Sleeping Beauty (18)

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The ViewLondon Review

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Review byMatthew Turner14/10/2011

Four out of Five stars
Running time: 104 mins

Intriguing, disturbing and featuring a mesmerising central performance from Emily Browning, this is a beautifully shot and stylishly directed drama with echoes of both Belle de Jour and Lucile Hadzihalilovic's Innocence.

What's it all about?
Directed by novelist-turned-filmmaker Julia Leigh and produced by Jane Campion, Sleeping Beauty is set in present-day Australia and stars Emily Browning as Lucy, a strapped-for-cash college student who takes on a number of part-time jobs, including scientific test subject, office temp, waitress and apparently prostitute. When she answers an ad for silver service waitressing (which turns out to involve being decoratively naked at upper class dinner parties), Lucy meets Clara (Rachael Blake), who offers her a lucrative job whereby she's drugged unconscious so that a variety of male clients can spend the night with her, penetration forbidden.

With the extra money, Lucy moves out of her hideous student flat-share and into a luxury apartment, but she becomes increasingly curious as to just what her male clients are up to while she sleeps. Meanwhile, Lucy's only social life outside of work involves spending time with her troubled friend Birdmann (Ewen Leslie), an addict who's become a recluse and who seems to be the only person with whom she can really be herself.

The Good
Emily Browning delivers a mesmerising performance as Lucy that single-handedly atones for the atrocity that was Sucker Punch. The film centres on Lucy being a passive, blank-faced and beautiful woman onto whom men can project their – as it turns out, rather pathetic – desires, though it's fair to say that, in much the same way, the enigmatic script resists explanation and allows the audience to see whatever they want to see in the film (it's the sort of film where if you listen carefully you can already hear university papers being written about it).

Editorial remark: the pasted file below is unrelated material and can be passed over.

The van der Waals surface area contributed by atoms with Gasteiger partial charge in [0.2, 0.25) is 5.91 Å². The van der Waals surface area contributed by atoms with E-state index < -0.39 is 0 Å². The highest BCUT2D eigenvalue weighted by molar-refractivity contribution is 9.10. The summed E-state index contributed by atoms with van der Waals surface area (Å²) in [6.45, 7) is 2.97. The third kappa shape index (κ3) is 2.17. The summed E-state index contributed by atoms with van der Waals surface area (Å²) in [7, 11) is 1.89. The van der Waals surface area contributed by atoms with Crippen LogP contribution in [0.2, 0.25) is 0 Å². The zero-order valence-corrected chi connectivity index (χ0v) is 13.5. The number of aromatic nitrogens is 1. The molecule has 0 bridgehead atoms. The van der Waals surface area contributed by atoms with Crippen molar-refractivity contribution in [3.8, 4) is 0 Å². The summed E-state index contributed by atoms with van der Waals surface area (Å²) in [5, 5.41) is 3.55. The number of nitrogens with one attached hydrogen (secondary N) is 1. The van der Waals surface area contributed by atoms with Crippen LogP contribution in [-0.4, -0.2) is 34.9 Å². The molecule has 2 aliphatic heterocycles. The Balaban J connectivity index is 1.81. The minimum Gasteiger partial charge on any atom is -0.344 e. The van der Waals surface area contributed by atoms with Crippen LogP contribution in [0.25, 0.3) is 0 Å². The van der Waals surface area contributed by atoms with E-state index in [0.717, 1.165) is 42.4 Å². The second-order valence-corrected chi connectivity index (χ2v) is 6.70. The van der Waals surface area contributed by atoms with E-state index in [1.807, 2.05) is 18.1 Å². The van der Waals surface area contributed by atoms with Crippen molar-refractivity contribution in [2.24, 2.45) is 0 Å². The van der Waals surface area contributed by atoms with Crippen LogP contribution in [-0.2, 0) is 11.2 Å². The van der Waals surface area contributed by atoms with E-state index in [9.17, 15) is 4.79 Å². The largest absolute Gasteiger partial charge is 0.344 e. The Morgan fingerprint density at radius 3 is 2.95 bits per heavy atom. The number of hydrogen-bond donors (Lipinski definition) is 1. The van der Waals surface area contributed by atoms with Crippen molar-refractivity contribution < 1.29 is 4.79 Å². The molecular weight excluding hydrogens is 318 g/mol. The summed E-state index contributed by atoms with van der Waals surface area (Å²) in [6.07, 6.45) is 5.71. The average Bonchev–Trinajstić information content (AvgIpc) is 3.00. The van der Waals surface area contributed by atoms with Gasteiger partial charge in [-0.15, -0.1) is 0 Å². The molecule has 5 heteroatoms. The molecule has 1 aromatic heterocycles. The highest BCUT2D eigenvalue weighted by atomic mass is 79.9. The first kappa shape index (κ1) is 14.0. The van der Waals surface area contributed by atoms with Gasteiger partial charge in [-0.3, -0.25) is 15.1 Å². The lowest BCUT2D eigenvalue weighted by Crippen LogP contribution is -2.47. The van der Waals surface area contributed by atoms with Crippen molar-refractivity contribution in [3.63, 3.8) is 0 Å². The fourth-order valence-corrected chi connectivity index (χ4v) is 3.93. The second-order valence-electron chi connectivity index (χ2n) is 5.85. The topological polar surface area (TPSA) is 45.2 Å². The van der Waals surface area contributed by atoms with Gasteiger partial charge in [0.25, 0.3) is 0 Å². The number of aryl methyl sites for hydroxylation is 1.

Leigh directs with a strongly formal style, using a static camera and lots of medium-shots (largely resisting close-ups), not to mention minimal dialogue. There are also strong echoes of both Bunuel's classic Belle de Jour (blank-faced and passive prostitute serving as an erotic conduit for male desire) and Lucile Hadzihalilovic's Innocence (young girls under-going mysterious rituals that are never quite explained), both presumably significant influences on the film.

The Great
The film isn't exactly without humour (Lucy's interactions with her horrible house-mates are amusingly familiar) and there are some powerfully memorable scenes, some shocking, some erotic, some moving and some repulsive (you may want to look away when one of her clients starts licking her face).

Worth seeing?
Stylishly directed and featuring a stunning central performance from Emily Browning, Sleeping Beauty is an intriguing and disturbing drama that's unlike anything else you'll see this year and marks director Julia Leigh out as a talent to watch. Highly recommended.

Film Trailer

Sleeping Beauty (18)
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Content updated: 15/12/2017 08:29

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